I started a few years before either. It’s been 61 years since my first sit-in in a drugstore in Virginia. But, then I’m older than either of them, as well. My heart, my understanding of class and history stands to the Left of either. But, unlike some of those partaking of political struggle in this benighted land, it ain’t a sect or religion. It’s just what needs to be done to find justice for all.

We can march together.

Synagogue shooting victims win right to sue gunmaker

A California judge decided that victims of the 2019 synagogue shooting near San Diego that killed one worshiper and wounded three can sue the manufacturer of the semiautomatic rifle used in the attack and the gun shop that sold the weapon.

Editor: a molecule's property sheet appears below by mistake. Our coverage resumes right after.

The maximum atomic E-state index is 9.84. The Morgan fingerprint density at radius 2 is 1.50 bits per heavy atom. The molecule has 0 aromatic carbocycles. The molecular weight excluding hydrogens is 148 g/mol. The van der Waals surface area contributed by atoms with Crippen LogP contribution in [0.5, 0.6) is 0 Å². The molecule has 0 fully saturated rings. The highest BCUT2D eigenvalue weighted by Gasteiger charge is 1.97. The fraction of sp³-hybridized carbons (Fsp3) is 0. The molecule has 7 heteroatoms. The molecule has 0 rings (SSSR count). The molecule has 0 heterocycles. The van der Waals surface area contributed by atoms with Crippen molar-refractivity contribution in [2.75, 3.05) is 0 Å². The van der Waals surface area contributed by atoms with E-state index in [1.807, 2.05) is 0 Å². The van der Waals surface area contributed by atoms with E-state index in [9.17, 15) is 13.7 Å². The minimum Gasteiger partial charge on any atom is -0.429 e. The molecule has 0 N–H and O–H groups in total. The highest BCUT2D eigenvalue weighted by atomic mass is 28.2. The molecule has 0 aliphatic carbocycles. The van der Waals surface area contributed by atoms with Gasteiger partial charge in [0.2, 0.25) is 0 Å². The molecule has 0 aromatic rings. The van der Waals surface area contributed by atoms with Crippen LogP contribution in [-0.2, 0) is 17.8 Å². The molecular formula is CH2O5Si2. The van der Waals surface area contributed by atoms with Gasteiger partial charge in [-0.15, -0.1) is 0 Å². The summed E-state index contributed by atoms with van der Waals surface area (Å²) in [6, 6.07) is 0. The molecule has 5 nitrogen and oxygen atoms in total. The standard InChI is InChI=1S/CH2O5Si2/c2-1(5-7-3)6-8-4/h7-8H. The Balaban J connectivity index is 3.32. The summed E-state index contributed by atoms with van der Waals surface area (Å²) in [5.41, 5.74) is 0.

San Diego County Superior Court Judge Kenneth J. Medel said Wednesday that victims and families in the Poway synagogue shooting have adequately alleged that Smith & Wesson, the nation’s largest gun maker, knew its AR-15-style rifle could be easily modified into a machine-gun-like or assault weapon in violation of state law, according to a newspaper report.

The judge also said the shop, San Diego Guns, could be sued for selling the weapon to the shooting suspect, John Earnest, who was 19 and lacked a hunting license that would have exempted him from California’s minimum age of 21 for owning long guns.

Prosecutors say Earnest, a nursing student, opened fire with a semiautomatic rifle during the last day of Passover services in April 2019. The attack killed 60-year-old Lori Gilbert-Kaye and wounded three others, including an 8-year-old girl and the rabbi, who lost a finger.

I’ll give you an idea how long overdue this is. I learned how to “rewatt” machines guns around 1955. And, no, it wasn’t from one of the gunsmiths in my family. It was the “gun-guy” in the street-racing gang I ran with.